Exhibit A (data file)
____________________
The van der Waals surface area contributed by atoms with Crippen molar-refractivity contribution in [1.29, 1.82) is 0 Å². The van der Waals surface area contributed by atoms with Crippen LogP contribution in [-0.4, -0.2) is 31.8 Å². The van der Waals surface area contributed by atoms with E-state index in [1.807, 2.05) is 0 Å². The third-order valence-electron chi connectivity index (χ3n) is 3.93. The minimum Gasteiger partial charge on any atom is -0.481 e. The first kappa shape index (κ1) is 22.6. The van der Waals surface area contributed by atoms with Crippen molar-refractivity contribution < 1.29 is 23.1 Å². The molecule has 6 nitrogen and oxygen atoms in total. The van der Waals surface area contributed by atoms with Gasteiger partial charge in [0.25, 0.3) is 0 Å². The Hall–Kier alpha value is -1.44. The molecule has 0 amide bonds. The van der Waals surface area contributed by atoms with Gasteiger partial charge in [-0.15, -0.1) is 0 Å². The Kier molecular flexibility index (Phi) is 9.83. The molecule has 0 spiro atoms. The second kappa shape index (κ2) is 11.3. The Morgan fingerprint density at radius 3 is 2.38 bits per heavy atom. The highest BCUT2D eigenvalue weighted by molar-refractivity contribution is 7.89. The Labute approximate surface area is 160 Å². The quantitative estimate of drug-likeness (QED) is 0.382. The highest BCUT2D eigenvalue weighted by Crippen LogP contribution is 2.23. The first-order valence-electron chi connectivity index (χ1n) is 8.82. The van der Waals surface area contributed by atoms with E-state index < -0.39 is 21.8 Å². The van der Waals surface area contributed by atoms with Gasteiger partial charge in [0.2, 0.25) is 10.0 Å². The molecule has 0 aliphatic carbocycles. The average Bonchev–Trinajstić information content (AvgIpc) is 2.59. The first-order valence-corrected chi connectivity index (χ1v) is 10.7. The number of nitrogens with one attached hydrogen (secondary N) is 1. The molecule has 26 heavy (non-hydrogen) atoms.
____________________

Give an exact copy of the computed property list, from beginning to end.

The van der Waals surface area contributed by atoms with Crippen molar-refractivity contribution in [1.29, 1.82) is 0 Å². The van der Waals surface area contributed by atoms with Crippen LogP contribution in [-0.4, -0.2) is 31.8 Å². The van der Waals surface area contributed by atoms with E-state index in [1.807, 2.05) is 0 Å². The third-order valence-electron chi connectivity index (χ3n) is 3.93. The minimum Gasteiger partial charge on any atom is -0.481 e. The first kappa shape index (κ1) is 22.6. The van der Waals surface area contributed by atoms with Crippen molar-refractivity contribution < 1.29 is 23.1 Å². The molecule has 6 nitrogen and oxygen atoms in total. The van der Waals surface area contributed by atoms with Gasteiger partial charge in [0.25, 0.3) is 0 Å². The Hall–Kier alpha value is -1.44. The molecule has 0 amide bonds. The van der Waals surface area contributed by atoms with Gasteiger partial charge in [-0.15, -0.1) is 0 Å². The Kier molecular flexibility index (Phi) is 9.83. The molecule has 0 spiro atoms. The second kappa shape index (κ2) is 11.3. The Morgan fingerprint density at radius 3 is 2.38 bits per heavy atom. The highest BCUT2D eigenvalue weighted by molar-refractivity contribution is 7.89. The Labute approximate surface area is 160 Å². The quantitative estimate of drug-likeness (QED) is 0.382. The highest BCUT2D eigenvalue weighted by Crippen LogP contribution is 2.23. The first-order valence-electron chi connectivity index (χ1n) is 8.82. The van der Waals surface area contributed by atoms with E-state index < -0.39 is 21.8 Å². The van der Waals surface area contributed by atoms with Gasteiger partial charge in [0.2, 0.25) is 10.0 Å². The molecule has 0 aliphatic carbocycles. The average Bonchev–Trinajstić information content (AvgIpc) is 2.59. The first-order valence-corrected chi connectivity index (χ1v) is 10.7. The number of nitrogens with one attached hydrogen (secondary N) is 1. The molecule has 26 heavy (non-hydrogen) atoms.